CATEGORY: FOL High School Football
HED:In case you didn’t know, defense has stars
By Wayne Clements
Tyrone Fox was a central figure in Calhoun City’s overtime win over Falkner Friday, but that’d be hard to tell from the game story. I know. I wrote the story.
First things first: This isn’t an apology. Nobody complained. Some things must be left out of a story to get the most important details into the story. Many of Fox’s plays had to be left out to get the meat of the story in Saturday morning’s paper. It’s a judgment call that’s made with every story written on deadline.
But a performance like his shouldn’t go unnoticed.
“Tyrone is probably the most consistent defensive player we’ve got,” coach Mike Ray said. “I can play him at a lot of different positions. He’s just one of those people. I never have to worry about him on Friday night.”
Fox, a lineman, had four tackles for minus-24 yards, including a 9-yard loss on a sack of Falkner quarterback Shino Edgeston. He came up with an interception and recovered a fumble. That sounds like a good game; when he made these plays makes it a great game.
In the second quarter, Fox stopped Falkner tight end Toussainte Gillard for an 8-yard loss on a reverse on third-and-11. On Falkner’s next possession, Fox sacked Edgeston for a 9-yard loss on fourth-and-10 at the Calhoun City 28.
With time running out in the first half, Fox then chased down Falkner star running back Edward Prather for a 5-yard loss on second-and-goal from the 7-yard line. One play later, the half was over. In the Eagles’ remaining games, Prather will score on that same play plenty of times.
It gets better, believe it or not.
Fox came up with an interception with 3 minutes, 14 seconds left in the fourth quarter and the score tied 6-6. The pick gave Calhoun City a first down at the Falkner 12-yard line, a golden chance to win the game in regulation.
It didn’t happen, but Fox wasn’t done.
In overtime, Fox recovered Prather’s fumble on the second play, ending the Eagles’ chance to score. Two plays later, Bernard Sykes scored the game-winning touchdown.
Sykes drew the most attention in Saturday’s game story. Fox drew much of the praise from coach Mike Ray.
Fox, a 5-foot-11, 200-pound senior for the Wildcats, doesn’t run the ball. He doesn’t catch or throw passes. He doesn’t even kick extra points. Too often guys like him fail to get mentioned.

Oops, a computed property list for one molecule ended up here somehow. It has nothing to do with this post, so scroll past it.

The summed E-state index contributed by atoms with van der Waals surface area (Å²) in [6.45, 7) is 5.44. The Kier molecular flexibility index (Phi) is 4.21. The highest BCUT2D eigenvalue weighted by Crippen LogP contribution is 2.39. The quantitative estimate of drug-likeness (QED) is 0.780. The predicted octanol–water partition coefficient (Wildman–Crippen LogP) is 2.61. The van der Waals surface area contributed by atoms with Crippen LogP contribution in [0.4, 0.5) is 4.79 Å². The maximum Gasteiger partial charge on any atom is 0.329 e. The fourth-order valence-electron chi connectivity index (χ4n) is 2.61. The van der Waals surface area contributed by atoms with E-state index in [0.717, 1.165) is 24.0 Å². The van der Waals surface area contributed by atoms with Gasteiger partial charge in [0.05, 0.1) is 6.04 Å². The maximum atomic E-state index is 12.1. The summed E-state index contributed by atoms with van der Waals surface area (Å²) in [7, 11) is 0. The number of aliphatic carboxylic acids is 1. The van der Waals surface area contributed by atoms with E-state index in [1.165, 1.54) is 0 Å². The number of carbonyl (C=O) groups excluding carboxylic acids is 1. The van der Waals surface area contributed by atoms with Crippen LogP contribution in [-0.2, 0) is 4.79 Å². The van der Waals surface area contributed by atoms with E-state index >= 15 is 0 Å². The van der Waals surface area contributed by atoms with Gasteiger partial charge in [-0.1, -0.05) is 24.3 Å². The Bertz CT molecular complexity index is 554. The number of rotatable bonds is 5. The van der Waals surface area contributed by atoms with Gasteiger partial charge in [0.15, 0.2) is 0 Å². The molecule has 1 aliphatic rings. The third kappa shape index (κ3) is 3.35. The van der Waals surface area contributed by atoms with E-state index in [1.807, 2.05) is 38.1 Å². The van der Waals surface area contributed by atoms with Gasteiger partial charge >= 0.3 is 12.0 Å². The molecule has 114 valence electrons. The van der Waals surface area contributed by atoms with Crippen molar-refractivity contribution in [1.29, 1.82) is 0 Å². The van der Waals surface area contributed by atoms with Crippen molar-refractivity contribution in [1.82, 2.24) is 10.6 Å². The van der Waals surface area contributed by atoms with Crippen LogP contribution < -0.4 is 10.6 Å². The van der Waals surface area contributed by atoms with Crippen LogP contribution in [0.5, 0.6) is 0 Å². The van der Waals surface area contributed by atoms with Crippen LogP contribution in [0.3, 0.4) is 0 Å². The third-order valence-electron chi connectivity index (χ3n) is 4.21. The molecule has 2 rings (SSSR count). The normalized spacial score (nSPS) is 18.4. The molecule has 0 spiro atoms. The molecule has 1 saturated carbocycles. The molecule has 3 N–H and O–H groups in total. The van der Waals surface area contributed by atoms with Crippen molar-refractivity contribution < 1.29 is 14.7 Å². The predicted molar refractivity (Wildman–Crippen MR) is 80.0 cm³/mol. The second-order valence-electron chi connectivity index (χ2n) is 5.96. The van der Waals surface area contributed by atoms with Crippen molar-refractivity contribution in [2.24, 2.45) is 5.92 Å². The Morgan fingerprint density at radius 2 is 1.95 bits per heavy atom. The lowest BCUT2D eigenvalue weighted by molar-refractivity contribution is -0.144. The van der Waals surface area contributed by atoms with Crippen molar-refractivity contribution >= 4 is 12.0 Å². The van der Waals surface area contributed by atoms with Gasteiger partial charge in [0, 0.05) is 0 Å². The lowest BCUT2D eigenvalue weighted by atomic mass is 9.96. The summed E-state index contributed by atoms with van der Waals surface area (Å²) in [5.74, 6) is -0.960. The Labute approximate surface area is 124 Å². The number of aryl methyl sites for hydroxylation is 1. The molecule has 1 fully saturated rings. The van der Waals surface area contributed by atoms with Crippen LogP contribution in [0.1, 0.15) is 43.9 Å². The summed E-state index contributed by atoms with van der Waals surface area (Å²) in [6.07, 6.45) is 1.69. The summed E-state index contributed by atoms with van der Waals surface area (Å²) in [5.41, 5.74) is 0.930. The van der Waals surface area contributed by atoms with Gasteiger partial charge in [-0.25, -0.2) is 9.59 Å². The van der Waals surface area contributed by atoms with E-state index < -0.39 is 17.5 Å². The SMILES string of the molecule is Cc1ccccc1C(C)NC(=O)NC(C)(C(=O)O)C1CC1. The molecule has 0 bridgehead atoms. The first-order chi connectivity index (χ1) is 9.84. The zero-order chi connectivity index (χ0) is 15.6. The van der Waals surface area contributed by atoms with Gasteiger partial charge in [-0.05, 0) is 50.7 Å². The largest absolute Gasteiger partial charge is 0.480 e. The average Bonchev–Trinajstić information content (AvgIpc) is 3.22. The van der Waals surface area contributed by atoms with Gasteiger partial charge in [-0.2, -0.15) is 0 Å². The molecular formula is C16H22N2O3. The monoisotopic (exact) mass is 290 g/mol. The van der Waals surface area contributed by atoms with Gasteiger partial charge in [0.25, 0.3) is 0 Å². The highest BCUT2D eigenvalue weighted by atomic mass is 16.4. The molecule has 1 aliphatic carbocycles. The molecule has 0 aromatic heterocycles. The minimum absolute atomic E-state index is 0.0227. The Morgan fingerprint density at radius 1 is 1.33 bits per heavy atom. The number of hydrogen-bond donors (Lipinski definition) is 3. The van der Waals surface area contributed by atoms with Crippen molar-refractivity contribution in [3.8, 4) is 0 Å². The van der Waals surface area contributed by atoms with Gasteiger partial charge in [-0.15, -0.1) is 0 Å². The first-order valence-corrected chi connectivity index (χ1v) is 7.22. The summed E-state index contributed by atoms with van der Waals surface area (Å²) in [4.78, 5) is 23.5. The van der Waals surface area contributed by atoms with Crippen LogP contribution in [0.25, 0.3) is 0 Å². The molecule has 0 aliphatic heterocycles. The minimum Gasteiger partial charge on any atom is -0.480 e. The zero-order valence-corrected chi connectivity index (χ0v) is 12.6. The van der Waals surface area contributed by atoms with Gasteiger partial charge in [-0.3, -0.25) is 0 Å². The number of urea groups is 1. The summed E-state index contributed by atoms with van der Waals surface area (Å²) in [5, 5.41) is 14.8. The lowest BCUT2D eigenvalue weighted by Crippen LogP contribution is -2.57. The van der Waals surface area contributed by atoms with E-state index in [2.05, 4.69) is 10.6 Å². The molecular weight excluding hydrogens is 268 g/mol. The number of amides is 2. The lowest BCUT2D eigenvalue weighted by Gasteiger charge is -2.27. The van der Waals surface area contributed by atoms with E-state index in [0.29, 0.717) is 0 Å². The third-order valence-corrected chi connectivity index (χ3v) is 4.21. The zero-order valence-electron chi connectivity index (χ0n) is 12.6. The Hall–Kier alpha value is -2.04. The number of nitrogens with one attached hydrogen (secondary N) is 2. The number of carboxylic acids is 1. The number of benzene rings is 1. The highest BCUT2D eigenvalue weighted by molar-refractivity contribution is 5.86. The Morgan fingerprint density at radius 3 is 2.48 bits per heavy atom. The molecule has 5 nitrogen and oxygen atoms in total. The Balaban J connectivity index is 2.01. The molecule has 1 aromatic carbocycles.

Playing through the rough spots
For those hoping to get a look at Smithville’s Daurice “Duce” Elliott Friday against Mantachie, you may be disappointed. Elliott and his brother, Doc, traveled to Connecticut this week to attend the funeral of their mother.
Their mother, who had been in intensive care for several weeks, died Friday morning. Her Seminole sons were given the news after Friday’s win over Hatley.
“I knew they’d been really upset about it for a couple of weeks, not being able to go see her because of the distance involved,” Smithville coach Dwight Bowling said. “Their father wanted to wait until after the game to tell them, so we went with his wishes.
“I’m not sure if they’ll be back by Friday or not. Of course, these things are definitely more important than a football game.”
The Elliott brothers start at cornerback for the Seminoles. Duce, a senior flanker, has 157 rushing yards, 110 return yards and 93 receiving yards. Doc is a sophomore.
A real pain in the neck
Speaking of Smithville, Bowling has had his own health troubles the past few weeks. After suffering through what was thought to be a pinched nerve in his neck, Bowling lost feeling in his right hand recently. An MRI Wednesday showed a ruptured disk between the sixth and seventh vertebra.
Doctors suggested surgery. Bowling wants a second opinion.
“They’re talking about putting me out of commission for 12 weeks,” Bowling said. “I can’t do that.”
The pain has subsided somewhat, he said, although he still doesn’t have full feeling in his hand.
Wayne Clements covers high school sports for the Daily Journal.